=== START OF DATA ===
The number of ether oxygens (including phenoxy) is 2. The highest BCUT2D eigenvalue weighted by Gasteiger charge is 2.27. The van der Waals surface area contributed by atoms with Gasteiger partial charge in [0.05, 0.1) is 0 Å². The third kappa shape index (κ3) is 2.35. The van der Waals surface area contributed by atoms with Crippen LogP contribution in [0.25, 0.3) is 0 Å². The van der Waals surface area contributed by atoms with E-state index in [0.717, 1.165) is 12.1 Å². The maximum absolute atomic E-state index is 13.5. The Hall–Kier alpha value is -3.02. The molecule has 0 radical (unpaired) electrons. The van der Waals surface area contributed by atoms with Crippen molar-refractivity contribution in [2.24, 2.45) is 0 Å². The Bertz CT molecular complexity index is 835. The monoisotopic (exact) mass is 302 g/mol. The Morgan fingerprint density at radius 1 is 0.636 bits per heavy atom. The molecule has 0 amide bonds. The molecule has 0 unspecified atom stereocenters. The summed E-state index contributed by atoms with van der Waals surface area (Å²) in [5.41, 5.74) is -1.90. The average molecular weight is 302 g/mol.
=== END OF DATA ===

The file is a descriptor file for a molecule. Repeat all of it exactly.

The number of ether oxygens (including phenoxy) is 2. The highest BCUT2D eigenvalue weighted by Gasteiger charge is 2.27. The van der Waals surface area contributed by atoms with Gasteiger partial charge in [0.05, 0.1) is 0 Å². The third kappa shape index (κ3) is 2.35. The van der Waals surface area contributed by atoms with Crippen LogP contribution in [0.25, 0.3) is 0 Å². The van der Waals surface area contributed by atoms with E-state index in [0.717, 1.165) is 12.1 Å². The maximum absolute atomic E-state index is 13.5. The Hall–Kier alpha value is -3.02. The molecule has 0 radical (unpaired) electrons. The van der Waals surface area contributed by atoms with Crippen molar-refractivity contribution in [2.24, 2.45) is 0 Å². The Bertz CT molecular complexity index is 835. The monoisotopic (exact) mass is 302 g/mol. The Morgan fingerprint density at radius 1 is 0.636 bits per heavy atom. The molecule has 0 amide bonds. The molecule has 0 unspecified atom stereocenters. The summed E-state index contributed by atoms with van der Waals surface area (Å²) in [5.41, 5.74) is -1.90. The average molecular weight is 302 g/mol.